In any event, the files contain a note apparently written to her by her cabinet secretary that appeared to side with Carrington, asserting that “losing our honor” was not involved and suggesting that Jewish hostility was “a different kind of problem.” On the note, Thatcher wrote a single-sentence rebuttal: “I agree with the Lord Chancellor.”

Among the documents released last week by the British National Archives is a February 14, 1980, memorandum to British Prime Minister Margaret Thatcher from the Lord Chancellor, Lord Hailsham, entitled “Arab/Israel” — and another document showing her handwritten reaction to it. The documents should be read in connection with Harry Kanigel’s excellent article on defensible borders for Israel in yesterday’s American Thinker.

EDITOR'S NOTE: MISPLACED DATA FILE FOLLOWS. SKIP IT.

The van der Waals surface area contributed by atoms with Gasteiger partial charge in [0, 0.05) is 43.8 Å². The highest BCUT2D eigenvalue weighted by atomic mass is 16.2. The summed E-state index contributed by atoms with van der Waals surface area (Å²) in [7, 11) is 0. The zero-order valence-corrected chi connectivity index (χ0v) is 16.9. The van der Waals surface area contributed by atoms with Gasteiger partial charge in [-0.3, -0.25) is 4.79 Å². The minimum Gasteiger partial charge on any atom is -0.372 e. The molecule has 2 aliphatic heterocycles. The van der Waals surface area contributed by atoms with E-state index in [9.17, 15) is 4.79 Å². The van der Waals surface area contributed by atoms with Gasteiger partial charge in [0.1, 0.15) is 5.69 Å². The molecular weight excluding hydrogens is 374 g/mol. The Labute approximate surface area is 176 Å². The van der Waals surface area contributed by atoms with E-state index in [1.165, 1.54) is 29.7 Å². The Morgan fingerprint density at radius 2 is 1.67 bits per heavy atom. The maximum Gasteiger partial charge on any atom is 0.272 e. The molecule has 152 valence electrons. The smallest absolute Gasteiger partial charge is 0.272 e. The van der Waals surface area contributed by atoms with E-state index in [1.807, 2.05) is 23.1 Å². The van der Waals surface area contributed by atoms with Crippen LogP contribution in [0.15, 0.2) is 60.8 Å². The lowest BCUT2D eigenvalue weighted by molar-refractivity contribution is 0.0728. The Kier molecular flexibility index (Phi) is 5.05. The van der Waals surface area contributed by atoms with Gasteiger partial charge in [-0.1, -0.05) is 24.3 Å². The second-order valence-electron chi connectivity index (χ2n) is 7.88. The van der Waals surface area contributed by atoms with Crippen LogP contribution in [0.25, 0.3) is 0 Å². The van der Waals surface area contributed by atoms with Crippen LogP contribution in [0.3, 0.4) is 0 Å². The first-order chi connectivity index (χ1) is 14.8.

Lord Hailsham’s memorandum responded to a plan that the British foreign secretary, Lord Peter Carrington, wanted Thatcher to approve. Carrington argued that the Soviet intervention in Afghanistan provided a “unique opportunity” for the West to form an alliance with Islamic countries but that the “main obstacle” was those countries’ dissatisfaction with U.S. policy in the Arab/Israel conflict. He wanted to “build a bridge between the US and the Arabs” with a UN resolution endorsing a Palestinian “right of self-determination” and “the right of Palestinian refugees … to return to their homes,” while assuring Israel of its security “within its 1967 frontiers.”

The Lord Chancellor wrote to Thatcher that he did not share Carrington’s optimism on the prospects of his proposed initiative — “unless, of course, we are prepared to sacrifice things which are too important morally, and too valuable to our interest to sacrifice.”